Alan Demers: Digitizing and growing digital adoption, that creates higher demand and higher consumer expectations at the same time. But that’s really where the industry is trying to get to is more self-services, more digital offerings to help bring down some of those costs. Then really a shift from traditional insurance protection to more avoidance and mitigation of loss. I think this is one of the more exciting developments in the industry because we all can relate to you buy an insurance policy and hope that something bad doesn’t happen. The industry is really there to help pay and protect you that way, which is a good thing, but even better if there is technology that can be deployed to help you avoid a loss or mitigate it all together at the beginning.
So some of the product, and Carla mentioned this, there’s a number of new products that should companies are launching. Usage in behavior-based auto insurance is a pretty popular one. Sensor technology for detection and avoidance, that could be to avoid a collision such as distracted driving avoidance or detect a leak in a home that may cause further water damage. Embedded insurance is really a trending topic. You can gauge whether it’s a buzzword or if it’s a real thing, but what’s changed about embedded insurance is just the opportunity to combine insurance at the point of sale and do that much easier with today’s technology.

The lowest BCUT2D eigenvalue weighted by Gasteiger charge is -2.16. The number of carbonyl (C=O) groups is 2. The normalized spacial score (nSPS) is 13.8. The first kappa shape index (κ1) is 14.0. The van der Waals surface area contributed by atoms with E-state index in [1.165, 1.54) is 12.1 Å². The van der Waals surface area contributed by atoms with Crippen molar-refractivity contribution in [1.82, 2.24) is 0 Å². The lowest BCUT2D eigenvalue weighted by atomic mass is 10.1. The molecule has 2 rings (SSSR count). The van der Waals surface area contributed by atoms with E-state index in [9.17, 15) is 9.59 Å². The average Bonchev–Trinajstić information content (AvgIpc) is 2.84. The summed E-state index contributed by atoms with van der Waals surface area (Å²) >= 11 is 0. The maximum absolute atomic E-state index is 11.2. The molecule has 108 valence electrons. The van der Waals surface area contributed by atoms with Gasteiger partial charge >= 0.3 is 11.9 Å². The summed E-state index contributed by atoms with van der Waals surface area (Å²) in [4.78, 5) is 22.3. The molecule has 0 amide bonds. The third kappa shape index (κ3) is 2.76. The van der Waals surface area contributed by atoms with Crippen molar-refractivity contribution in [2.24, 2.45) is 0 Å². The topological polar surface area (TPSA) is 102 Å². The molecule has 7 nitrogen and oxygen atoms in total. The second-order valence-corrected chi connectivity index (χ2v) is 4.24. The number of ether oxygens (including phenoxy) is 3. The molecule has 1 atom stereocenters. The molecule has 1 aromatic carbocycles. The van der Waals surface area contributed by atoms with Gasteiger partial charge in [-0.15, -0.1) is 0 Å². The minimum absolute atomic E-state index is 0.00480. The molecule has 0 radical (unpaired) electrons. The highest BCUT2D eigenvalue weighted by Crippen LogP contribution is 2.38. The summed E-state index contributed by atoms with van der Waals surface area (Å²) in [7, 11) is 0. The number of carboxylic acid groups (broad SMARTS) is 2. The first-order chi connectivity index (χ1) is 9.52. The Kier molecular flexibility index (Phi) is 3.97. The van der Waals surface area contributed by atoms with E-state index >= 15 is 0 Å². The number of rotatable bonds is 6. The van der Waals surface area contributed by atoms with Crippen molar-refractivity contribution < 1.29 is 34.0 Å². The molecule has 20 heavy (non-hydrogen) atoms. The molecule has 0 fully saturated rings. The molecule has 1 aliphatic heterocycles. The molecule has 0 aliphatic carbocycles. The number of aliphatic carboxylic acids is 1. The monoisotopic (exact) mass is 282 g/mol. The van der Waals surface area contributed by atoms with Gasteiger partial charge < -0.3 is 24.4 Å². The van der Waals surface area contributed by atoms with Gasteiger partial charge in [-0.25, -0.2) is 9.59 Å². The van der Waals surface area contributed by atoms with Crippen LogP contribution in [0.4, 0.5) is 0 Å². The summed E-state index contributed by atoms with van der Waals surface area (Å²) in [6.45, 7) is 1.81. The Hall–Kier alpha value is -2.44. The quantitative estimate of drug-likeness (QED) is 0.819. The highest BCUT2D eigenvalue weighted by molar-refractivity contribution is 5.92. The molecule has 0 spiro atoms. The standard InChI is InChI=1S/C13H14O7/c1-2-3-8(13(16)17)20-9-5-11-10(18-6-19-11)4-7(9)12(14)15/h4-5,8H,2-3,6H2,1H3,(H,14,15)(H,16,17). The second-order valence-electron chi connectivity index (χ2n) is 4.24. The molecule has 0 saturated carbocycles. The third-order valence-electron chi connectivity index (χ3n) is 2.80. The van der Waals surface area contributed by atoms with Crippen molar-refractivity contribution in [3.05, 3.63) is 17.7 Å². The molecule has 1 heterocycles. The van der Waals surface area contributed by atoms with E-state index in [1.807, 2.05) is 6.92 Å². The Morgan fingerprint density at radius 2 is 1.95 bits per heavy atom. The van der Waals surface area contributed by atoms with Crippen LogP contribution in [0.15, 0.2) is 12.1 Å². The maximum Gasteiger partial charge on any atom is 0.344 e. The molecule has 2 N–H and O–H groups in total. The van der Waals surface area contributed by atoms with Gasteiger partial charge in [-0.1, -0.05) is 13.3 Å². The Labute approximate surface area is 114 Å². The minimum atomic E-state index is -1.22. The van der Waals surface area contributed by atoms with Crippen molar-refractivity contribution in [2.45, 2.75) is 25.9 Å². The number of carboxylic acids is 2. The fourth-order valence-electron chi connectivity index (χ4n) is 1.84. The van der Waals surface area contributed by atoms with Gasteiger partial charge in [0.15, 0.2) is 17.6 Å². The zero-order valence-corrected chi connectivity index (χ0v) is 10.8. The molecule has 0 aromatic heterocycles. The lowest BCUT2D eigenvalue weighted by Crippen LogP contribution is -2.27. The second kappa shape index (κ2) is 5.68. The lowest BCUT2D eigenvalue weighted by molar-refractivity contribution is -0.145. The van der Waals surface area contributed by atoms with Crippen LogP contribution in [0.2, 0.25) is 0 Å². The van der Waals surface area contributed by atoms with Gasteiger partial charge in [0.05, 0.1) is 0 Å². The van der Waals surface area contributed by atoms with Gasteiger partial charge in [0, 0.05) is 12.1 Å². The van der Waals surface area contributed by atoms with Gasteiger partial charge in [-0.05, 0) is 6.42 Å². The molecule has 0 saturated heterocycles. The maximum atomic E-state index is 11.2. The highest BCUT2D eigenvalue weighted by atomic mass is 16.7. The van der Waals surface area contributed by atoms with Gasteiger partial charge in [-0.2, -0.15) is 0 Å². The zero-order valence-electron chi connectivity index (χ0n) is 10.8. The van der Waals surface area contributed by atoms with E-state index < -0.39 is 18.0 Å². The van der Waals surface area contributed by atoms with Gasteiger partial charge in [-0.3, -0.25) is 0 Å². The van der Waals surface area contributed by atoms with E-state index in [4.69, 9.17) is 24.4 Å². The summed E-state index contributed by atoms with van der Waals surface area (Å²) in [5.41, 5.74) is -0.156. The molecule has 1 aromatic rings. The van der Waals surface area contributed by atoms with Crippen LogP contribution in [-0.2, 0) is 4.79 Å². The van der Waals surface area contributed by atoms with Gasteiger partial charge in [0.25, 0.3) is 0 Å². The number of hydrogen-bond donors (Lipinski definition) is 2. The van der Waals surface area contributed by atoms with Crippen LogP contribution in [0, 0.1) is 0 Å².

Then finally, personal cyber protection and work from home, which is really a new thing because of the pandemic and the shift and hybrid work models and so forth. So really, when you think about nearly every part of insurance is going through some form of change and modernization, whether it’s distribution, underwriting, servicing customers or claims, and likewise new insurance models are inspiring new insurance products. So really a lot happening and it’s really translates to demand for new insurance protection.